Chairman Frelinghuysen, Ranking Member Visclosky, members of the committee, thank you for today's opportunity to discuss our Army with you this morning.
This is my eighth week on the job as Acting Secretary and it's truly an honor to be back with my Army family. I've traveled to see our Soldiers, Civilians, and their families at Fort Hood, Fort Sam Houston, and most recently Iraq and Afghanistan.
The selfless service and dedication of our team should inspire us all. We are tasked with the solemn responsibility to fight and win our nation's wars and to keep our families safe here at home.
Our Army must produce ready units today to deter and defeat our Nation's enemies, defend the homeland, project power, and win decisively. By ready, we mean that units are fully manned, trained for combat, fully equipped according to their designed structure, and led by competent leaders.
We must also be ready for our future fights by investing in modernization, and research and development. We don't want our Soldiers to have a fair fight and we want them to have the technical and tactical advantage over our enemies.
With our $125.1 billion dollar base request, our Army will focus its efforts on rebuilding readiness for large-scale, high-end, ground combat today. We do so because we believe ignoring readiness shortfalls puts our nation at greatest risk for the following reasons:
First, readiness wins wars. Our Army has never been the largest in the world. At times we have not been the best equipped. But, since World War II, we have recognized that ready Soldiers, properly manned, trained, equipped, and led, can beat larger or more determined forces. Whether confronting the barbaric acts of ISIS, or the desperation of North Korea, our Army must be prepared to execute and to win. We train like we fight -- and our Army must be ready to fight tonight.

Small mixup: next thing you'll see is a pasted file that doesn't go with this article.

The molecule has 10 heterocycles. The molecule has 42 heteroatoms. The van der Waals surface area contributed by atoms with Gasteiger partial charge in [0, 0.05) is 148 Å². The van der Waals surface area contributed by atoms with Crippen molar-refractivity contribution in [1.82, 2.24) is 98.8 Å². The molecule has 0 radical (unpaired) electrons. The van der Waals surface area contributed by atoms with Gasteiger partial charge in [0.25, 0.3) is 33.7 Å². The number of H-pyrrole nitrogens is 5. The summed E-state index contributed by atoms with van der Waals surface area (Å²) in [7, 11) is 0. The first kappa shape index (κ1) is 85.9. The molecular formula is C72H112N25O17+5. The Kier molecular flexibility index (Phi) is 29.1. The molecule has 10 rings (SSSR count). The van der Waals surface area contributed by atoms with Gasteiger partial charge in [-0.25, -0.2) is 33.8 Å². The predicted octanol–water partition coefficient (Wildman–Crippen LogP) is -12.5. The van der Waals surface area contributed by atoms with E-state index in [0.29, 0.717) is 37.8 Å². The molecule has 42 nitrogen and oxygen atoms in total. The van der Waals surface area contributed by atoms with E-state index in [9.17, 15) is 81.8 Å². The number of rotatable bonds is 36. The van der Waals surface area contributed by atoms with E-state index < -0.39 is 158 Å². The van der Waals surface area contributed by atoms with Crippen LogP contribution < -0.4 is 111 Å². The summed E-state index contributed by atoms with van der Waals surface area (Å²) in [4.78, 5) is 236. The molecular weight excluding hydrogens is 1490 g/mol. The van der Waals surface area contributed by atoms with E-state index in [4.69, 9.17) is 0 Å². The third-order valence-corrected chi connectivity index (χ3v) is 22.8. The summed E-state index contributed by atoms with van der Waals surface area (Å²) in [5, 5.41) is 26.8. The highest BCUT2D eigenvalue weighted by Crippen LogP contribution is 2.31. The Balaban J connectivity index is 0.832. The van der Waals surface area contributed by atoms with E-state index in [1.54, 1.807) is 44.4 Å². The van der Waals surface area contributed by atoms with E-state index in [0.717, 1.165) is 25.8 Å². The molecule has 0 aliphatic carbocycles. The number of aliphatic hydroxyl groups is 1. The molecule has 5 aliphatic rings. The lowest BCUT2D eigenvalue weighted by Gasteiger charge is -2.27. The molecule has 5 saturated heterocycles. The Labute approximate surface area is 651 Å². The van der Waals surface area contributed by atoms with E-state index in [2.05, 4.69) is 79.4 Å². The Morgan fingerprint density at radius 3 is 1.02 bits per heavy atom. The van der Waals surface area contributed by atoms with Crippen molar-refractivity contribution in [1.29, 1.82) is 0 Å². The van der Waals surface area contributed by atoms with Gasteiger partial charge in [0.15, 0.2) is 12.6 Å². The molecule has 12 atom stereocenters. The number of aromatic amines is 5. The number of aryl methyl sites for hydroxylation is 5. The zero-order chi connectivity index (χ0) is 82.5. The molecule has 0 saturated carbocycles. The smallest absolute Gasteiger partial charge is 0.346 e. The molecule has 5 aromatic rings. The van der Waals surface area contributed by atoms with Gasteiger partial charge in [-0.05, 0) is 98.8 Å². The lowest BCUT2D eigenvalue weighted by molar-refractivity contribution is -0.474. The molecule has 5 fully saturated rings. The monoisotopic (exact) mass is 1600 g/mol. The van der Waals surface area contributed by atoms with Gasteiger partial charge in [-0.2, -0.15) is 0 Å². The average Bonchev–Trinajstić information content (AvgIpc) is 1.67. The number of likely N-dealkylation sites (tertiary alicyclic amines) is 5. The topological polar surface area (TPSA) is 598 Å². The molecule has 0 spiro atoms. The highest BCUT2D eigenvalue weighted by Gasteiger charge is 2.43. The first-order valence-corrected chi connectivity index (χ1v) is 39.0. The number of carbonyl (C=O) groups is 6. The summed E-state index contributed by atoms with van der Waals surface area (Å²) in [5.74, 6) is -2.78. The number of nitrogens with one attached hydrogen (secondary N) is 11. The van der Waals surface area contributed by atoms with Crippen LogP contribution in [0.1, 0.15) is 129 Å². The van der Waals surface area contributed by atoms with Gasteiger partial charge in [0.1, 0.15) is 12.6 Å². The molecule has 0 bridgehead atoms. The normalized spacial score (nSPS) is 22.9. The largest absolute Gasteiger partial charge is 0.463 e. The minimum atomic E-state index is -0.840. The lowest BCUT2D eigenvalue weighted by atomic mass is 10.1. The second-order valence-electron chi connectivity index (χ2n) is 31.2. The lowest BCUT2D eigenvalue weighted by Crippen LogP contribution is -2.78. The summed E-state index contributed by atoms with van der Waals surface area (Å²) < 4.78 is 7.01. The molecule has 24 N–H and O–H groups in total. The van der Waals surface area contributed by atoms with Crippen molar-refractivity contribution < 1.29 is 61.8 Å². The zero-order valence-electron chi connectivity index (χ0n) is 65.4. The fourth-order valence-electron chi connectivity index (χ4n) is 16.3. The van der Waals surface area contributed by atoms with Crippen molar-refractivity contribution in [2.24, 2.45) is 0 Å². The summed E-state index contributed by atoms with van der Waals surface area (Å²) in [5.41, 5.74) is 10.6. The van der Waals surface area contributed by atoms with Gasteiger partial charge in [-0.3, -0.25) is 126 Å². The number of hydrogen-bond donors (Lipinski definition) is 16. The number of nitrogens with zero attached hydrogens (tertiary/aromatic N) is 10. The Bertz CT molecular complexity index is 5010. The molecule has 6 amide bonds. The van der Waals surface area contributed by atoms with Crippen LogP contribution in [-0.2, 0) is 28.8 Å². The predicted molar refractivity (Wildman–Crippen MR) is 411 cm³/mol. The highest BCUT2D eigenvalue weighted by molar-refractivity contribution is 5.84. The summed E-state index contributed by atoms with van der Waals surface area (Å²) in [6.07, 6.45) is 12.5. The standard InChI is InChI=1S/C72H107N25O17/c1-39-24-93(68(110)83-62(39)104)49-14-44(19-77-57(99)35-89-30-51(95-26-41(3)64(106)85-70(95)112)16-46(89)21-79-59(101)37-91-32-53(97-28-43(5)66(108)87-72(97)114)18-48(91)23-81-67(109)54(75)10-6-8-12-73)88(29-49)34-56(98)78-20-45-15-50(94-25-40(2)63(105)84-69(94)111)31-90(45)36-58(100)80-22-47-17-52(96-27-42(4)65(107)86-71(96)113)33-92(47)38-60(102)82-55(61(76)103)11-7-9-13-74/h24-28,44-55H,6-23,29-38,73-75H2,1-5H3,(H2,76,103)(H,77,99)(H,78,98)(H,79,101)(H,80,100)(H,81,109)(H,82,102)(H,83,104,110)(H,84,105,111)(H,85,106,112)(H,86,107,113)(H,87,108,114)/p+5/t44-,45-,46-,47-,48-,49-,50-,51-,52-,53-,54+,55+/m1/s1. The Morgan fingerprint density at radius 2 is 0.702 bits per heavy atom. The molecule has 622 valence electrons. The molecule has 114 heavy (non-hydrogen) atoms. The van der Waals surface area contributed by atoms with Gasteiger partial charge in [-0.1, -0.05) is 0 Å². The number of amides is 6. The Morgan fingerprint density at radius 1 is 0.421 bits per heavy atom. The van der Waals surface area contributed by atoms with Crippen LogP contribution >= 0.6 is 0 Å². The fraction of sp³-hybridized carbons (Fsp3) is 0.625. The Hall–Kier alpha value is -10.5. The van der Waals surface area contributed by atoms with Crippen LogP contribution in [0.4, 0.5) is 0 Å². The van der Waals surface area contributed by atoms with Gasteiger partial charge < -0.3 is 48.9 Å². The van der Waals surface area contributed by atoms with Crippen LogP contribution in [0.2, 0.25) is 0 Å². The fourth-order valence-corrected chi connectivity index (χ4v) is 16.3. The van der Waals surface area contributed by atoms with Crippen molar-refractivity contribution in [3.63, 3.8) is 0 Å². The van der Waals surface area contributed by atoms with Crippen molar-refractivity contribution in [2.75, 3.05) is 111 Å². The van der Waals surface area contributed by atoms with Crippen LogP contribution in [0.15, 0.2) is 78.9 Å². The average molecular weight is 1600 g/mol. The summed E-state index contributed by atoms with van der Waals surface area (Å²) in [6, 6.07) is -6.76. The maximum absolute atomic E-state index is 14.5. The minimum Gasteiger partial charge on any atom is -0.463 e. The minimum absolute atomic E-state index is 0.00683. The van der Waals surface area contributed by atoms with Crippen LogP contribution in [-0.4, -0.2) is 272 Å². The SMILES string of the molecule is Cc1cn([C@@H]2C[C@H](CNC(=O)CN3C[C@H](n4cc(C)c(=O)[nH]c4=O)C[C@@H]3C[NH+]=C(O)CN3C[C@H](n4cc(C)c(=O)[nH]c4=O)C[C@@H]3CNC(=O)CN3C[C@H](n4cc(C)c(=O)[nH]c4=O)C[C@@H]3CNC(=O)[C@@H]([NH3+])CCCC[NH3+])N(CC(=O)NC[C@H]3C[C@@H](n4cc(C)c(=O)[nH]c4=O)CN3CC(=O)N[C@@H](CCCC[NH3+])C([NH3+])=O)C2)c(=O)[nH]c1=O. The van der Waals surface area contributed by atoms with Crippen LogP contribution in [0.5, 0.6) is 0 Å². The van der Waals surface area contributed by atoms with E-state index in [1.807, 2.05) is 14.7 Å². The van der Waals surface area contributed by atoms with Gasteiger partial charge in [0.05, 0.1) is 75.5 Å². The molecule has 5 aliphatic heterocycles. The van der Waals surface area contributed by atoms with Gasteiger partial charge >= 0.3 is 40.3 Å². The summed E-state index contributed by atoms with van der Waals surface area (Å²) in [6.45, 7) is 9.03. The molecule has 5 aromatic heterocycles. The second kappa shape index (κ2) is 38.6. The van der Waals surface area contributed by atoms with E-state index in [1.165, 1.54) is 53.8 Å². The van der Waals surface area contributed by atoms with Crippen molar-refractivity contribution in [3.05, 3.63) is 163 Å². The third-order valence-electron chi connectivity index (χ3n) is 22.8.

Next, readiness deters our most dangerous threats and assures our Allies. We are reminded with alarming frequency that great power conflicts are NOT dead. Today, they manifest on a regional basis. Both Russia and China are challenging America's willingness, and ability, to enforce international standards of conduct. A ready Army provides America the strength to deter such actions and reassure our partners throughout the world.
Readiness also makes future training less costly. Continuous operations since 2001 have left our force proficient in stability and counterterrorism operations, but our future command sergeants major, and brigade leaders, have not had the critical Combat Training Center experiences as junior leaders, trained for high-end ground combat. Investing in readiness today builds the foundation necessary for long-term readiness.
Finally, readiness prepares our force for potential future conflicts -- we can't fight the last fight. Our Army must be prepared to face the high-end and advanced combat power of an aggressive Russia, or more likely, Russian aggression employed by surrogate actors. This budget dedicates resources to develop solutions for this. To allow our force the space to develop new concepts, informed by the recommendations of the National Commission on the Future of the Army, our formations must first be ready to execute against current and emerging threats.
The choice, though, to invest in near-term readiness does comes with risks: smaller modernization investments risk our ability to fight and win in the future--we have no new major modernization programs this decade. Smaller investments in end strength risk our ability to conduct multiple operations for sustained periods of time. In short, we are mortgaging our future readiness because we have to ensure success in today's battles against emerging threats. That's why initiatives like BRAC in 2019 are needed to be implemented now- let us manage your investment -- and this will result in $500 million dollars a year savings and a Return on your Investment within five years.
Lastly, while we thank Congress for the Bipartisan Budget Act of 2015, which provides short-term relief and two years of predictable funding, we request your support for the enactment of our budget as proposed. We request your support for continued funding at levels calibrated to current threats and to our national security interests. And, we request your continued support for our Soldiers, Civilians, and their Families so that our Army remains the most capable fighting force possible to fight and win our nation's wars, and to keep our families safe here at home.